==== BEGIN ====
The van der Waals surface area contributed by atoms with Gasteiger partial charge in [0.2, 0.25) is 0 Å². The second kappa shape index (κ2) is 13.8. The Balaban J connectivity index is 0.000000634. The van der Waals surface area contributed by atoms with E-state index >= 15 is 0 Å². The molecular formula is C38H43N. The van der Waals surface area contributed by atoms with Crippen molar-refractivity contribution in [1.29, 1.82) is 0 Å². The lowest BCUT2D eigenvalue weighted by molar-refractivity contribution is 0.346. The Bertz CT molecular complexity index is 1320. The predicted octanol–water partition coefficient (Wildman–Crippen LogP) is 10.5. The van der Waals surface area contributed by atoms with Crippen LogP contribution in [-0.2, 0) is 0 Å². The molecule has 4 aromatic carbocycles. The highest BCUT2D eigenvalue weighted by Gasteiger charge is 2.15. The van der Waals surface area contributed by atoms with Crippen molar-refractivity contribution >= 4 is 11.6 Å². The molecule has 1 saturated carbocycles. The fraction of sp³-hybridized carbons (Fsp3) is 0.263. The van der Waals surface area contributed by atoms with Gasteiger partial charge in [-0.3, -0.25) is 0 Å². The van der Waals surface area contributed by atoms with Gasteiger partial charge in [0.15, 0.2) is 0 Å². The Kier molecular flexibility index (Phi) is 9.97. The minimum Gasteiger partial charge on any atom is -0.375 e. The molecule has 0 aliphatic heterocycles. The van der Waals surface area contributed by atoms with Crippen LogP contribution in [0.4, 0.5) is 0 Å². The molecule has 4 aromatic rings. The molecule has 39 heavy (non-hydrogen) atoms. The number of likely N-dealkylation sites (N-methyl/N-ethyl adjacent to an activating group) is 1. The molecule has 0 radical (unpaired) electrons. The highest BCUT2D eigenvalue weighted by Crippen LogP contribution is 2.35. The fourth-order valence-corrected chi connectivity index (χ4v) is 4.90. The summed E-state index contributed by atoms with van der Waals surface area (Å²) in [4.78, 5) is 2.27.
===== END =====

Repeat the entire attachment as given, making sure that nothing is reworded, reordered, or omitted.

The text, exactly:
The van der Waals surface area contributed by atoms with Gasteiger partial charge in [0.2, 0.25) is 0 Å². The second kappa shape index (κ2) is 13.8. The Balaban J connectivity index is 0.000000634. The van der Waals surface area contributed by atoms with E-state index >= 15 is 0 Å². The molecular formula is C38H43N. The van der Waals surface area contributed by atoms with Crippen molar-refractivity contribution in [1.29, 1.82) is 0 Å². The lowest BCUT2D eigenvalue weighted by molar-refractivity contribution is 0.346. The Bertz CT molecular complexity index is 1320. The predicted octanol–water partition coefficient (Wildman–Crippen LogP) is 10.5. The van der Waals surface area contributed by atoms with Crippen LogP contribution in [-0.2, 0) is 0 Å². The molecule has 4 aromatic carbocycles. The highest BCUT2D eigenvalue weighted by Gasteiger charge is 2.15. The van der Waals surface area contributed by atoms with Crippen molar-refractivity contribution >= 4 is 11.6 Å². The molecule has 1 saturated carbocycles. The fraction of sp³-hybridized carbons (Fsp3) is 0.263. The van der Waals surface area contributed by atoms with Gasteiger partial charge in [-0.3, -0.25) is 0 Å². The van der Waals surface area contributed by atoms with Gasteiger partial charge in [0.15, 0.2) is 0 Å². The Kier molecular flexibility index (Phi) is 9.97. The minimum Gasteiger partial charge on any atom is -0.375 e. The molecule has 0 aliphatic heterocycles. The van der Waals surface area contributed by atoms with Crippen LogP contribution in [0.4, 0.5) is 0 Å². The molecule has 4 aromatic rings. The molecule has 39 heavy (non-hydrogen) atoms. The number of likely N-dealkylation sites (N-methyl/N-ethyl adjacent to an activating group) is 1. The molecule has 0 radical (unpaired) electrons. The highest BCUT2D eigenvalue weighted by Crippen LogP contribution is 2.35. The fourth-order valence-corrected chi connectivity index (χ4v) is 4.90. The summed E-state index contributed by atoms with van der Waals surface area (Å²) in [4.78, 5) is 2.27.